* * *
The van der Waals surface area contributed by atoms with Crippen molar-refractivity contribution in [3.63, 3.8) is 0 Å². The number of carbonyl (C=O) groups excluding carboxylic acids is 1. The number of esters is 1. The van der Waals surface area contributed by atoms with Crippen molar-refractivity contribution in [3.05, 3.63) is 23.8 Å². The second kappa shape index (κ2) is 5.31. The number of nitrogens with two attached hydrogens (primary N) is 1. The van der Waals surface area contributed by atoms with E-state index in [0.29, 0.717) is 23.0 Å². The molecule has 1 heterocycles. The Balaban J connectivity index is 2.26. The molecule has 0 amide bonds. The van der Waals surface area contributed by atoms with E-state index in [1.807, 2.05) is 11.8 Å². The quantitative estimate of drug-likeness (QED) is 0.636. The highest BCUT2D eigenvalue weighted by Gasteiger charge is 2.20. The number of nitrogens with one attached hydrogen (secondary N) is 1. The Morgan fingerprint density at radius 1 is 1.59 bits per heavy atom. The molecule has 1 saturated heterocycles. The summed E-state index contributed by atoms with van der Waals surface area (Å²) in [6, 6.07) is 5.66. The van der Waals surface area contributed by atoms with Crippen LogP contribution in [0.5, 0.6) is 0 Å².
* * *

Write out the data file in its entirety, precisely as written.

The van der Waals surface area contributed by atoms with Crippen molar-refractivity contribution in [3.63, 3.8) is 0 Å². The number of carbonyl (C=O) groups excluding carboxylic acids is 1. The number of esters is 1. The van der Waals surface area contributed by atoms with Crippen molar-refractivity contribution in [3.05, 3.63) is 23.8 Å². The second kappa shape index (κ2) is 5.31. The number of nitrogens with two attached hydrogens (primary N) is 1. The van der Waals surface area contributed by atoms with E-state index in [0.29, 0.717) is 23.0 Å². The molecule has 1 heterocycles. The Balaban J connectivity index is 2.26. The molecule has 0 amide bonds. The van der Waals surface area contributed by atoms with E-state index in [1.807, 2.05) is 11.8 Å². The quantitative estimate of drug-likeness (QED) is 0.636. The highest BCUT2D eigenvalue weighted by Gasteiger charge is 2.20. The number of nitrogens with one attached hydrogen (secondary N) is 1. The Morgan fingerprint density at radius 1 is 1.59 bits per heavy atom. The molecule has 1 saturated heterocycles. The summed E-state index contributed by atoms with van der Waals surface area (Å²) in [6, 6.07) is 5.66. The van der Waals surface area contributed by atoms with Crippen LogP contribution in [0.5, 0.6) is 0 Å².